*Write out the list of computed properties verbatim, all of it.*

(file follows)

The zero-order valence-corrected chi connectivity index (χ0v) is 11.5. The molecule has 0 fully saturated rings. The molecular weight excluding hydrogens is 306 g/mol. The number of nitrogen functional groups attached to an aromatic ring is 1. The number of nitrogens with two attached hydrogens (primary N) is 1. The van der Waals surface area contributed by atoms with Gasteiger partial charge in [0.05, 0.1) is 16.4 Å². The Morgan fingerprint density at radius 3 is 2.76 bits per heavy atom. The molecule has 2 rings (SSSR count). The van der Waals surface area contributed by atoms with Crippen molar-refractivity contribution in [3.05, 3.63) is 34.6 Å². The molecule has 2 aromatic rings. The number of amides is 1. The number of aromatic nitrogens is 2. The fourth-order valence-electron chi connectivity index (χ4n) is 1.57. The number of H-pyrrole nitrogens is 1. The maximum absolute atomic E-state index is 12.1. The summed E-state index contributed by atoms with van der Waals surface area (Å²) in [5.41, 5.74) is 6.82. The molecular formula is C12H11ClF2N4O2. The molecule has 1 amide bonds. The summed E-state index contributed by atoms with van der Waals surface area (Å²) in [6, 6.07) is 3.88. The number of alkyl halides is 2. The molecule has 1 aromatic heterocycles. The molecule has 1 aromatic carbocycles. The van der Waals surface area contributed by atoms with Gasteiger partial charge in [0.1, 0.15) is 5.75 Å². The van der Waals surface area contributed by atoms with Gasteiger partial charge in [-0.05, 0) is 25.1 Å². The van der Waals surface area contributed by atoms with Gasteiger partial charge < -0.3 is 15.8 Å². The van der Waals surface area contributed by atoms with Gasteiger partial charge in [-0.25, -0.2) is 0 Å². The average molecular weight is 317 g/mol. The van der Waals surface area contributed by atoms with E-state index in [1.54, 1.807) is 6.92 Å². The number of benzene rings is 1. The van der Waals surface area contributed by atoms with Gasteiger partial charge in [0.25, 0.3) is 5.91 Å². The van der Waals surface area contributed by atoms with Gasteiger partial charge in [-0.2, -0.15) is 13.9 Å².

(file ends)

The zero-order valence-corrected chi connectivity index (χ0v) is 11.5. The molecule has 0 fully saturated rings. The molecular weight excluding hydrogens is 306 g/mol. The number of nitrogen functional groups attached to an aromatic ring is 1. The number of nitrogens with two attached hydrogens (primary N) is 1. The van der Waals surface area contributed by atoms with Gasteiger partial charge in [0.05, 0.1) is 16.4 Å². The Morgan fingerprint density at radius 3 is 2.76 bits per heavy atom. The molecule has 2 rings (SSSR count). The van der Waals surface area contributed by atoms with Crippen molar-refractivity contribution in [3.05, 3.63) is 34.6 Å². The molecule has 2 aromatic rings. The number of amides is 1. The number of aromatic nitrogens is 2. The fourth-order valence-electron chi connectivity index (χ4n) is 1.57. The number of H-pyrrole nitrogens is 1. The maximum absolute atomic E-state index is 12.1. The summed E-state index contributed by atoms with van der Waals surface area (Å²) in [5.41, 5.74) is 6.82. The molecular formula is C12H11ClF2N4O2. The molecule has 1 amide bonds. The summed E-state index contributed by atoms with van der Waals surface area (Å²) in [6, 6.07) is 3.88. The number of alkyl halides is 2. The molecule has 1 aromatic heterocycles. The molecule has 1 aromatic carbocycles. The van der Waals surface area contributed by atoms with Gasteiger partial charge in [0.1, 0.15) is 5.75 Å². The van der Waals surface area contributed by atoms with Gasteiger partial charge in [-0.05, 0) is 25.1 Å². The van der Waals surface area contributed by atoms with Gasteiger partial charge < -0.3 is 15.8 Å². The van der Waals surface area contributed by atoms with Gasteiger partial charge in [-0.25, -0.2) is 0 Å². The average molecular weight is 317 g/mol. The van der Waals surface area contributed by atoms with E-state index in [1.54, 1.807) is 6.92 Å². The number of benzene rings is 1. The van der Waals surface area contributed by atoms with Gasteiger partial charge in [0.25, 0.3) is 5.91 Å². The van der Waals surface area contributed by atoms with Gasteiger partial charge in [-0.2, -0.15) is 13.9 Å².